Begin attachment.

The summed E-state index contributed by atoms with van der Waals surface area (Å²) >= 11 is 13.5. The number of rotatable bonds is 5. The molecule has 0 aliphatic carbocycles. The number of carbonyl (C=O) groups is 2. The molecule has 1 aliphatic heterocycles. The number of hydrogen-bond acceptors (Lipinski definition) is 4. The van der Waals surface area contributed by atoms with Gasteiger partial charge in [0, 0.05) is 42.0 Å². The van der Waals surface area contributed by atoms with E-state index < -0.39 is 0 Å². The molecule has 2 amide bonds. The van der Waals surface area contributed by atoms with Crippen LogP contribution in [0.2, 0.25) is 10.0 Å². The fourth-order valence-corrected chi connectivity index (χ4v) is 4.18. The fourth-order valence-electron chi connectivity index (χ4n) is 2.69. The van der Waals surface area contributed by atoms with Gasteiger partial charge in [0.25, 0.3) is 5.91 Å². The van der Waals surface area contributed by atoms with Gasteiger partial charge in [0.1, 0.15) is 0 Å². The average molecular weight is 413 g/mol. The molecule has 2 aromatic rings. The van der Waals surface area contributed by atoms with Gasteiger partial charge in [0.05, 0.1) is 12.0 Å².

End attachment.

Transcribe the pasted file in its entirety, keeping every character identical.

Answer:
The summed E-state index contributed by atoms with van der Waals surface area (Å²) >= 11 is 13.5. The number of rotatable bonds is 5. The molecule has 0 aliphatic carbocycles. The number of carbonyl (C=O) groups is 2. The molecule has 1 aliphatic heterocycles. The number of hydrogen-bond acceptors (Lipinski definition) is 4. The van der Waals surface area contributed by atoms with Gasteiger partial charge in [0, 0.05) is 42.0 Å². The van der Waals surface area contributed by atoms with E-state index < -0.39 is 0 Å². The molecule has 2 amide bonds. The van der Waals surface area contributed by atoms with Crippen LogP contribution in [0.2, 0.25) is 10.0 Å². The fourth-order valence-corrected chi connectivity index (χ4v) is 4.18. The fourth-order valence-electron chi connectivity index (χ4n) is 2.69. The van der Waals surface area contributed by atoms with Gasteiger partial charge in [0.25, 0.3) is 5.91 Å². The van der Waals surface area contributed by atoms with Gasteiger partial charge in [0.1, 0.15) is 0 Å². The average molecular weight is 413 g/mol. The molecule has 2 aromatic rings. The van der Waals surface area contributed by atoms with Gasteiger partial charge in [0.05, 0.1) is 12.0 Å².